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Mentoring, Financial Aid Key to More Minority Males in STEM

Dorothy Rowley | , WI Staff Writer | 3/8/2012, 2:22 p.m.

When it comes to propelling the careers of young African Americans into the fields of science, technology, engineering and math (STEM), the numbers are sorely lacking. They are even more dismal among black males, who - along with their Latino counterparts - now bear the distinction of being equally disenfranchised from entering and succeeding in STEM.

But Ray Jones, an associate professor at Clemson University in South Carolina, who was among 200 individuals who attended a recent symposium on the matter, said there are several reasons for the absence of minority males in STEM programs.

"Coming through the early grades, our male students are not prepared with an academic foundation or disposition to compete in STEM fields," Jones said. "Many are still not ready by the time they reach high school to enter STEM programs ... as for most of our black males, it's not been sexy to get into science and math."

Jones alluded to the "tremendous" need for role models in the black community, saying for instance, that there are not enough Ph.D.s in South Carolina to encourage kids. "As a result, many of them are unaware of the possibilities in STEM - it's just something that they don't routinely know about," Jones said.

According to findings from the landmark study, "The Quest for Excellence: Supporting the Academic Success of Minority Males in Science, Technology, Engineering and Mathematics (STEM) Disciplines," it is incumbent upon high-achieving minority males already working in STEM initiatives to mentor youth in order to spawn and nurture their interest in those disciplines.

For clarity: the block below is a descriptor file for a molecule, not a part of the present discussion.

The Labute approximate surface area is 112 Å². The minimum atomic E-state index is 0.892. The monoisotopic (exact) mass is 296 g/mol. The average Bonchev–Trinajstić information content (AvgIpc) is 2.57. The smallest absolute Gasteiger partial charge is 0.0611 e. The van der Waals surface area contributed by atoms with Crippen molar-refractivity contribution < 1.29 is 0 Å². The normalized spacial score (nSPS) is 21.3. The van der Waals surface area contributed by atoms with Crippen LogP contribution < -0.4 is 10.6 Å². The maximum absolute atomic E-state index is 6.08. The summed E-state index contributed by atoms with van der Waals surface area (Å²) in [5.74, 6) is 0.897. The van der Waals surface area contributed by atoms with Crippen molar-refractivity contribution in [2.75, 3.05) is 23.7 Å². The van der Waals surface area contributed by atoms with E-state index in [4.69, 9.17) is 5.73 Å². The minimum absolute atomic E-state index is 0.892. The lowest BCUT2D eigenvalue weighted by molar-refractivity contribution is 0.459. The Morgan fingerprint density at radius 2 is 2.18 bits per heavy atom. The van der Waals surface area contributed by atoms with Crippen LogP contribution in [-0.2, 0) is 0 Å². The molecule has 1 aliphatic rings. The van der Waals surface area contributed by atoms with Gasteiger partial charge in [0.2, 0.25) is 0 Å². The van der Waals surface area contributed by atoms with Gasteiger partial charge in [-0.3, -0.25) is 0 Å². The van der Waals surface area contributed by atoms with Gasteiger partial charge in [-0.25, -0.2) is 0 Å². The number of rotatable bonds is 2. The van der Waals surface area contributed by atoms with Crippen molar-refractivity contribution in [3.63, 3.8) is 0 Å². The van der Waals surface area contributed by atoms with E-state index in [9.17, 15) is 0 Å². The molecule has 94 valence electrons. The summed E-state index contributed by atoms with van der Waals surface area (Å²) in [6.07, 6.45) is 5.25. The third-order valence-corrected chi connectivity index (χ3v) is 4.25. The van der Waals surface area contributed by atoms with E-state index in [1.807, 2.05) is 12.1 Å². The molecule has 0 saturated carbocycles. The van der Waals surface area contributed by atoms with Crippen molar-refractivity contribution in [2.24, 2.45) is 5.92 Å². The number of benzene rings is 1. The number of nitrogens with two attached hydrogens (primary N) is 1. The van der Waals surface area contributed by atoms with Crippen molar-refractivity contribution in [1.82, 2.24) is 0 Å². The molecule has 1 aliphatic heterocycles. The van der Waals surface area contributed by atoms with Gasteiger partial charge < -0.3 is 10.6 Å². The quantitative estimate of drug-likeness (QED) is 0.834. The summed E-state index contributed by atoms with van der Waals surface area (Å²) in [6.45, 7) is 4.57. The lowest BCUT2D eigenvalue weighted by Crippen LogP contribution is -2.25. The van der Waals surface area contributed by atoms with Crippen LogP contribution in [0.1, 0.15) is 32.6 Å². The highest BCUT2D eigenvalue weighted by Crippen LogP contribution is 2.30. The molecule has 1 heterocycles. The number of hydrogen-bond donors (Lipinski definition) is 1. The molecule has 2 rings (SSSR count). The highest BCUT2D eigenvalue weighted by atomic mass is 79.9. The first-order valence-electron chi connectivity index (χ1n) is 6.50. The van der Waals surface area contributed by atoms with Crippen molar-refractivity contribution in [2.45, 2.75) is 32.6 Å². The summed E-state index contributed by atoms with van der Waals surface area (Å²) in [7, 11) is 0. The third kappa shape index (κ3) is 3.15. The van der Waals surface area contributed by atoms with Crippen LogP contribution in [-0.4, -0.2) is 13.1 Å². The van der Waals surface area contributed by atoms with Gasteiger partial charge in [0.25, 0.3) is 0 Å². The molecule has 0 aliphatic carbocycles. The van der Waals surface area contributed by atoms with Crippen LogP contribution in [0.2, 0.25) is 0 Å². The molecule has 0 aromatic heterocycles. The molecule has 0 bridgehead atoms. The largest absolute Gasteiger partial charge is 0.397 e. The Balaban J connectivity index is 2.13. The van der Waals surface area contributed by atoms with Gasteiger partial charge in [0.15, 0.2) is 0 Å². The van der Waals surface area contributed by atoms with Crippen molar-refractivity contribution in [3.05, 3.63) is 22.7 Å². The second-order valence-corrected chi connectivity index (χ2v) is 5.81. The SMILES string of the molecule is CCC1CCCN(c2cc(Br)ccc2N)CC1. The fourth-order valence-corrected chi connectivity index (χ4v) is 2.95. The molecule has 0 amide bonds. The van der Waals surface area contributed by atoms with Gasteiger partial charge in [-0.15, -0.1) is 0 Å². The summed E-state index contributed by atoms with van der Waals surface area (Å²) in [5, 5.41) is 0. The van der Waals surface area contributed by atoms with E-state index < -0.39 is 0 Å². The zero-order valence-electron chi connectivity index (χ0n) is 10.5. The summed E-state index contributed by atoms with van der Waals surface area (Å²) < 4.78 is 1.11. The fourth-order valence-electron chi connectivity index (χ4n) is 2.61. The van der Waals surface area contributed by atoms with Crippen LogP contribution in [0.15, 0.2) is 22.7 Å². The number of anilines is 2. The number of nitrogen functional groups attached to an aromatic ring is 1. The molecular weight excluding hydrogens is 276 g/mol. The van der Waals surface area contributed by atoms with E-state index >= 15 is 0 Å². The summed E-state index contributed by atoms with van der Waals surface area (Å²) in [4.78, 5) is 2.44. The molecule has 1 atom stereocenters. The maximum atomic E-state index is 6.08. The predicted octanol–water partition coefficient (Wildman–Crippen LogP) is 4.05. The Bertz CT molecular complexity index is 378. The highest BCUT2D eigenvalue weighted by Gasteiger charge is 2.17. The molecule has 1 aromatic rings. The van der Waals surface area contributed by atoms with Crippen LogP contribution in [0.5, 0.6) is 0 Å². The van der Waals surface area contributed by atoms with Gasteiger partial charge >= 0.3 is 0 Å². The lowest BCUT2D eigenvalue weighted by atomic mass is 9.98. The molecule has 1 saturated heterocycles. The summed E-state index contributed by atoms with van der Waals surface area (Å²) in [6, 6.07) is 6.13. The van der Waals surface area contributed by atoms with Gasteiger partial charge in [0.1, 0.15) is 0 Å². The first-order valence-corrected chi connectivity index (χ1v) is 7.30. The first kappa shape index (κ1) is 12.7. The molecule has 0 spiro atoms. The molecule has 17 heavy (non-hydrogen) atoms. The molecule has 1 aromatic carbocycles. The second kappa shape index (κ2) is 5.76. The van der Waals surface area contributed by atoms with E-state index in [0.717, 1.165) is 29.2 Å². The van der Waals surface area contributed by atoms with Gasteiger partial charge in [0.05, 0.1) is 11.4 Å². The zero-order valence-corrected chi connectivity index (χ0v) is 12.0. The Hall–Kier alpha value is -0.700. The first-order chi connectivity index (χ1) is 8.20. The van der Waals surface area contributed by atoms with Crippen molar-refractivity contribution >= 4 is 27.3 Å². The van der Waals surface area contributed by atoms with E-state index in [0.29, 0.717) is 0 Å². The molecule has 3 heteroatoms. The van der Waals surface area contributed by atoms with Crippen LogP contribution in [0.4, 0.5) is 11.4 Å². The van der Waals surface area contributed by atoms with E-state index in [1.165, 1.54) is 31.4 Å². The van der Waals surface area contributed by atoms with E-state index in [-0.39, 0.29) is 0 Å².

The 73-page study - which was distributed during the February 28 symposium at the National Aeronautics and Space Administration (NASA) headquarters in Southwest - states that encouraging black youth toward STEM programs can be further buttressed through involvement in undergraduate research and financial support.

Overall, the purpose of the symposium, that was sponsored by the Minority Males in STEM Initiative (MMSI) of the Washington, D.C.-based Association of Public and Land-Grant Universities (APLU), was to collaborate with the American Association for the Advancement of Science and NASA to find ways to better support the academic success of minority males who choose to major in STEM disciplines at the graduate level.

A larger reason for the lack of minority students in STEM has hinged on fear of racial antagonism. That alone, has kept many away from those disciplines, according to a recently published book by Maya A. Beasley.

The author notes in "Opting Out," that oftentimes black students at elite universities already grapple with social and institutional obstacles of their own which "ultimately drive them away from the high-status, high-paying jobs that they're qualified for in fields such as engineering, science, finance and information technology."

Beasley, who also believes schools are partly to blame, maintains that in order to attract and retain more black students in STEM, schools like the University of Maryland at Baltimore County, have created special scholarship programs to get more minority students into these fields.

Beasley also points out that while black students who graduate from the more prestigious colleges and universities tend to gravitate to jobs outside of STEM disciplines, fear of being possibly targeted in affirmative action lawsuits could hinder those colleges from doing more to promote STEM initiatives aimed at minority students.

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